Most Viewed Stories
Keep Fighting: fundraising event reminds survivors, loved ones that 'cancer never sleeps'
As Tammy Kahlen walked around Desert Sun Stadium Saturday with her husband and young daughters, she was happy just to be alive and be with them.
Tammy is currently taking chemotherapy treatment for Stage IV metastatic breast cancer.
According to the California Breast Cancer Research Program, when breast cancer spreads through the bloodstream to other parts of the body, this is described as “distant metastasis.”
The woman whose breast cancer has metastasized or who has been diagnosed initially at Stage IV must live knowing her breast cancer can no longer be cured, and that the disease is very likely to take her life.
“You have to somehow come to peace with that,” Tammy said. “Do I want to leave? No. I have little children. I want to be here for my family beyond a shadow of a doubt, no matter what. So I will keep fighting and trying new drugs and doing whatever it is we have to do.”
With the knowledge of her mortality, Tammy enjoys every moment she has with her 8-year-old daughter Katie, her 7-year-old daughter Madison and her loving husband Matt.
The family was at Desert Sun Stadium to celebrate Tammy and other cancer victims and survivors during the 2011 American Cancer Society Relay For Life held from Saturday night to Sunday morning.
During the event, 130 teams and 1,871 participants took turns walking all night to remind the public that “cancer never sleeps.” By Saturday afternoon the teams had already raised $137,653.73, which will be donated to research dedicated to finding a cure for cancer.
Tammy's ordeal with cancer began in April 2009 when she discovered a lump in her breast while performing a self examination.
“I went to my gynecologist and she ran some tests and recommended I get a biopsy,” she said.
Tammy learned over the phone she had cancer.
“My doctor said, ‘I really hate to have to say this on the phone, but it is cancer.' You don't know what to do or say. You get that nervous feeling inside and your heart starts beating. Then you just cry and think ‘Lord what is going to happen?' Oh my gosh it is devastating.”
The news was heart breaking for Matt, who didn't want to believe it at first.
“Tammy, in the past, tended to be a little bit of a hypochondriac, so we made a joke out of it,” he said.
“When we found out it was the real thing and was serious – you always think cancer is something somebody else has - somebody else's family that is not really yours. You just don't see it coming. It's like a freight train.”
Matt faces the very sobering possibility of becoming a widower.
“You start thinking about what life would be like without her - being a single parent with two kids. It's terrifying.”
After learning of the breast cancer, Tammy went to an oncologist, a doctor who specializes in cancer tumors.
Not knowing yet she had metastatic cancer, Tammy decided to undergo a “Lumpectomy” - the removal of the breast tumor and some of the normal tissue that surrounds it, but not the entire breast - rather than a “Mastectomy” which would completely remove the breast.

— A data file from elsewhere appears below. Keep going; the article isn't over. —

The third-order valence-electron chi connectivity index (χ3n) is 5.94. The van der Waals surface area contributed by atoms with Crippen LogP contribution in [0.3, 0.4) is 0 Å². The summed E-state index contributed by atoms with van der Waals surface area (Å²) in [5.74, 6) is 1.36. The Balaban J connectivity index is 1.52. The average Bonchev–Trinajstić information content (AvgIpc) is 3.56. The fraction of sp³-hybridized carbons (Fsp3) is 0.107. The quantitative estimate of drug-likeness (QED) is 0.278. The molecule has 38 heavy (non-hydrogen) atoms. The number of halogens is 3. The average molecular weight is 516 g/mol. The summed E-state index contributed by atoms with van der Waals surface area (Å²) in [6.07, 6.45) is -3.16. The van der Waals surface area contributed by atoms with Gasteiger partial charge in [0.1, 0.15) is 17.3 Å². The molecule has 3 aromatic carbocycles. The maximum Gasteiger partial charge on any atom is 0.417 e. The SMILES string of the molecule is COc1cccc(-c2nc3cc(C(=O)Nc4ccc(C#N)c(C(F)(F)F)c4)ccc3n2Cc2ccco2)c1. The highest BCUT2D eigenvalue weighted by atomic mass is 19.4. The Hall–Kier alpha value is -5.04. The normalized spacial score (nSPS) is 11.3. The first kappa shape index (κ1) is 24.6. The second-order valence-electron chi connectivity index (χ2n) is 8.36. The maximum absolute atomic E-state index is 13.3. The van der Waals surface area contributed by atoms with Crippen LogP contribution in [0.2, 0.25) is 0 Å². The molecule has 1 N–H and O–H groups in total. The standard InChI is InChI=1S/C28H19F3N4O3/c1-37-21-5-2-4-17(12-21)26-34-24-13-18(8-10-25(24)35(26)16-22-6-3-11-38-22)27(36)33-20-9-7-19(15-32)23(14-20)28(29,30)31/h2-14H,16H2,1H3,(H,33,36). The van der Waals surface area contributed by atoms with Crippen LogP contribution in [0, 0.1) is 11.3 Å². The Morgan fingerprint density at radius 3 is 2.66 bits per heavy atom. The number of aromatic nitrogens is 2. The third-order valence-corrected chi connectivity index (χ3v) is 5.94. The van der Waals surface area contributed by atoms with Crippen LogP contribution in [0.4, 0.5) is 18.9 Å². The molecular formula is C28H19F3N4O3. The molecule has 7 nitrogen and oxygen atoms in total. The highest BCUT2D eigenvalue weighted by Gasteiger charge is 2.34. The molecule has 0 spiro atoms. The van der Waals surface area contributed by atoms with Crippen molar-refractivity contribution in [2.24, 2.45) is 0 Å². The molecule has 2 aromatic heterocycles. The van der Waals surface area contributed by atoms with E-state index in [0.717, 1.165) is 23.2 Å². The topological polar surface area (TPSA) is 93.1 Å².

“We thought, best case scenario, it's just going to be a lump, we are going to remove it and everything is going to be good. You always hope for the positive.”
After the procedure, Tammy was given a CT Scan and learned the cancer had spread.
“It wasn't just there in my breast, but had already gone through my lymph node system and was in my bones. It is completely terrifying.”
In response, the doctors initially opted to try a hormone therapy.
“They found hormones drive my cancer. That didn't work so they tried a regimen of drugs for three months. They typically will try new drugs for three months and then do a CT Scan to see if it works. Then they will try it again.”
Tammy is still fighting the cancer, but hopes it will go into remission once an effective treatment is found.
For now the prognosis remains the same.
“They haven't said anything good or bad,” she said.
Next, Tammy is hoping to be accepted into a new cancer treatment clinical trial in Scottsdale. As part of that trial, the doctors would investigate Tammy's tumor to see what drives it specifically, and will hopefully be able to recommend a treatment tailor made for her chemistry.
“I'm encouraged,” she said with a smile. “My doctor sent my records and that is a possibility for me. I'm kind of anxious to talk with them. That is my new thing on the horizon. Is there something they can do from a different perspective? I'm looking forward to it.”
For now Tammy will fight on with her family's support. She also finds solace in her Christian faith.
“I'm thankful that I feel good,” she said. “My daughters know about heaven and that's where they are going to go. I just try to focus their hope on that.”
Tammy said she and her husband are very up front with their daughters about her serious condition.
“I always tell them I'll be honest, and never tell them it is going to be okay all the time. If we are always trying to protect them and aren't truthful with them - when something traumatic does happen in their life - then it is almost like you were lying to them.”
Often she tells them simply, “I love you. I'm here today."